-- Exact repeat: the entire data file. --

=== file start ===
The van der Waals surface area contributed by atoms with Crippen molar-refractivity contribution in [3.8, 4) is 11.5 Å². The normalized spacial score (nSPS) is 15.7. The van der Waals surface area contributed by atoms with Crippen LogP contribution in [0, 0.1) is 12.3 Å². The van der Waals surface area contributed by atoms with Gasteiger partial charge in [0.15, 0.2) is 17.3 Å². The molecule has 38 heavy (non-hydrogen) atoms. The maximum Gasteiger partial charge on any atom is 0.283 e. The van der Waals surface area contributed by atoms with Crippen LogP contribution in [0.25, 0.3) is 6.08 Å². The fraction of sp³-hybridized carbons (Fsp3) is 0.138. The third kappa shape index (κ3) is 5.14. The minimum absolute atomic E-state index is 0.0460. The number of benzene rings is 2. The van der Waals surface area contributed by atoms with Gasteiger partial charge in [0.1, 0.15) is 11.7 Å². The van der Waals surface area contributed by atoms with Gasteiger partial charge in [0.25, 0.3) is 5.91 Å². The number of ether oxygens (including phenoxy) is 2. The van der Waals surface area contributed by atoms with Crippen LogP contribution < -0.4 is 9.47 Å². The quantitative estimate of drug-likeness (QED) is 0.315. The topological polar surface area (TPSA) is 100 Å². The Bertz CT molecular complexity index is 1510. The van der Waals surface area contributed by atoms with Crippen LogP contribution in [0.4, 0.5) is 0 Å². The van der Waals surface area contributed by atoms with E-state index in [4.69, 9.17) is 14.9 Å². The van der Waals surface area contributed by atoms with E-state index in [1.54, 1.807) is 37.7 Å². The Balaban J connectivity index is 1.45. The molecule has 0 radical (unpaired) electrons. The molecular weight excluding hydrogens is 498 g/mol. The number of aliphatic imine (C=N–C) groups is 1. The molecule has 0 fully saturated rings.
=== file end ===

The van der Waals surface area contributed by atoms with Crippen molar-refractivity contribution in [3.8, 4) is 11.5 Å². The normalized spacial score (nSPS) is 15.7. The van der Waals surface area contributed by atoms with Crippen LogP contribution in [0, 0.1) is 12.3 Å². The van der Waals surface area contributed by atoms with Gasteiger partial charge in [0.15, 0.2) is 17.3 Å². The molecule has 38 heavy (non-hydrogen) atoms. The maximum Gasteiger partial charge on any atom is 0.283 e. The van der Waals surface area contributed by atoms with Crippen LogP contribution in [0.25, 0.3) is 6.08 Å². The fraction of sp³-hybridized carbons (Fsp3) is 0.138. The third kappa shape index (κ3) is 5.14. The minimum absolute atomic E-state index is 0.0460. The number of benzene rings is 2. The van der Waals surface area contributed by atoms with Gasteiger partial charge in [0.1, 0.15) is 11.7 Å². The van der Waals surface area contributed by atoms with Gasteiger partial charge in [0.25, 0.3) is 5.91 Å². The number of ether oxygens (including phenoxy) is 2. The van der Waals surface area contributed by atoms with Crippen LogP contribution < -0.4 is 9.47 Å². The quantitative estimate of drug-likeness (QED) is 0.315. The topological polar surface area (TPSA) is 100 Å². The Bertz CT molecular complexity index is 1510. The van der Waals surface area contributed by atoms with Crippen LogP contribution in [0.4, 0.5) is 0 Å². The van der Waals surface area contributed by atoms with E-state index in [4.69, 9.17) is 14.9 Å². The van der Waals surface area contributed by atoms with E-state index in [1.54, 1.807) is 37.7 Å². The Balaban J connectivity index is 1.45. The molecule has 0 radical (unpaired) electrons. The molecular weight excluding hydrogens is 498 g/mol. The number of aliphatic imine (C=N–C) groups is 1. The molecule has 0 fully saturated rings.